Leasing commercial space is not the same as renting a property. If you really need office, wholesaling, or industrial sites for your company, rental buildings have their own set of key issues identified right away.
A proper lease from a commercial real estate leasing company assures that you can run and grow your business without unacceptable restrictions or disconnections from the homeowner. A well-negotiated (and written) commercial lease may also prevent you from getting court action – or, at the very least, place you in the best position if it is unavoidable.
Things to Focus on While Hiring Commercial Real Estate Leasing Company:
Here are some key terms to consider:
The specifics of your rent payments are critical. For example, perhaps the space will need to be renovated to meet the needs of your company. Some landlords will agree to a reasonable “grace period” to complete the renovations before rent is due.
Another rent-related question is how long you must continue to pay rent after the lease expires. At the end of a lease, residents are sometimes required to remove changes to the building and restore the property.
As previously stated, you may need to make changes to the building before moving in to accommodate the needs of your business. These are referred to as “tenant improvements.” Negotiating tenant improvements before signing a lease is critical to avoid being stuck with a space you can’t use.
For example, it is critical to understand the following: the condition of the building to be leased; the types of improvements the tenant will make to the building and, how much control the tenant has over the improvements; whether the landlord will pay for any of the improvements, particularly if they may increase the property value; and who owns the positive changes.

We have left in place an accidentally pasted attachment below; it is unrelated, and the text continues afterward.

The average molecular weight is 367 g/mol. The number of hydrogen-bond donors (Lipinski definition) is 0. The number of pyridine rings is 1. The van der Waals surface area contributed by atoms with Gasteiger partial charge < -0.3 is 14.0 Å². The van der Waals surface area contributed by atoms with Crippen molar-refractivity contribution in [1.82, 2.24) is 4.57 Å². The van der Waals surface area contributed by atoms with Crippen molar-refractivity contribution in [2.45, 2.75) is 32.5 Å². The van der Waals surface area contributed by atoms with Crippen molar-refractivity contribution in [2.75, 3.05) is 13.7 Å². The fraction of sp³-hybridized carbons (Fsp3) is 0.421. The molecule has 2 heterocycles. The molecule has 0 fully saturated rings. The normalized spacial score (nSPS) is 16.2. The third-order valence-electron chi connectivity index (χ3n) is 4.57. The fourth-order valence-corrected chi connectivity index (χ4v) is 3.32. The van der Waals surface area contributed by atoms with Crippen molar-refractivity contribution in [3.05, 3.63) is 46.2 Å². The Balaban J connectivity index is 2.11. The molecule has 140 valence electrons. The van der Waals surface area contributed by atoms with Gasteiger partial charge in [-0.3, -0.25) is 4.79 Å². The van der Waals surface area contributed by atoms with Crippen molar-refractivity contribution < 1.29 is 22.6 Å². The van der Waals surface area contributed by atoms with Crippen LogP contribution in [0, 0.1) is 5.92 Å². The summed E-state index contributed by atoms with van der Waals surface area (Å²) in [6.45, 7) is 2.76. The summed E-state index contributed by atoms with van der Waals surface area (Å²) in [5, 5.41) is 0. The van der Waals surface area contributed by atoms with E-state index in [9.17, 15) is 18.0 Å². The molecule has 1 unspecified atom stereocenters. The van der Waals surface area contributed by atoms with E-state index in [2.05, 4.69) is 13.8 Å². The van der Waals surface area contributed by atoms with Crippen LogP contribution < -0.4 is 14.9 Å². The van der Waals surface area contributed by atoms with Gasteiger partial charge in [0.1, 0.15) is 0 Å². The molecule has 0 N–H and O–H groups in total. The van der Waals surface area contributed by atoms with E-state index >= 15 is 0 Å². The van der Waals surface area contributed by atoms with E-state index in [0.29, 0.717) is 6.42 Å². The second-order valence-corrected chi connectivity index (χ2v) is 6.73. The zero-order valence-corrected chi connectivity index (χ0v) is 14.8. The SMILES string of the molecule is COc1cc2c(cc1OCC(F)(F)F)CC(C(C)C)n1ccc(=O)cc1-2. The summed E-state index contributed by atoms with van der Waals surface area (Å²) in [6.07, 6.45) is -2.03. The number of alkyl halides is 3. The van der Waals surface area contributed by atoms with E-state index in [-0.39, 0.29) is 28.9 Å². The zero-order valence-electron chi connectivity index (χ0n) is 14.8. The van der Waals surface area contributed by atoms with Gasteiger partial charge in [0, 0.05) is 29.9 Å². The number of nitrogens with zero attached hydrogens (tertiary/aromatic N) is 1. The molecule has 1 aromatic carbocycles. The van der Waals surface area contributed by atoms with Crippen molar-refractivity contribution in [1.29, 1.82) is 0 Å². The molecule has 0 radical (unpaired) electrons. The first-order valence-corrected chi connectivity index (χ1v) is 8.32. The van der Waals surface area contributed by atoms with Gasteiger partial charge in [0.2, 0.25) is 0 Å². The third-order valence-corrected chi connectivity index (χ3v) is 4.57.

Alterations During Tenancy:
Most commercial leases are for a long period of time – five, ten, or even twenty years. Your business may grow or change over time, necessitating additional alterations or improvements to the property. It is critical to address making changes to the building during your tenancy from the start so that you are not unable to tailor the building to your business needs.
End of Lease/Surrender:
As previously stated, it is critical to understand the condition of the building before moving in and which of your improvements or modifications to the building must be removed and restored when you move out. Based on the scope of the advancements, this could mean a lengthy process of negotiating the repair work with the landlord.
Make it clear who is required to maintain what type of insurance. Landlords will frequently maintain a property insurance policy (but will pass on the cost to the tenant). Landlords, on the other hand, may require tenants to maintain liability policies or other business-related policies.
Finally, hiring a real estate broker from a commercial real estate leasing company with experience in commercial leases will be beneficial. However, before signing a commercial lease, consult with an attorney who will be able to advise you on whether the language in the lease accurately reflects the terms of your agreement. Investing the time and resources to do so now may help you avoid problems later.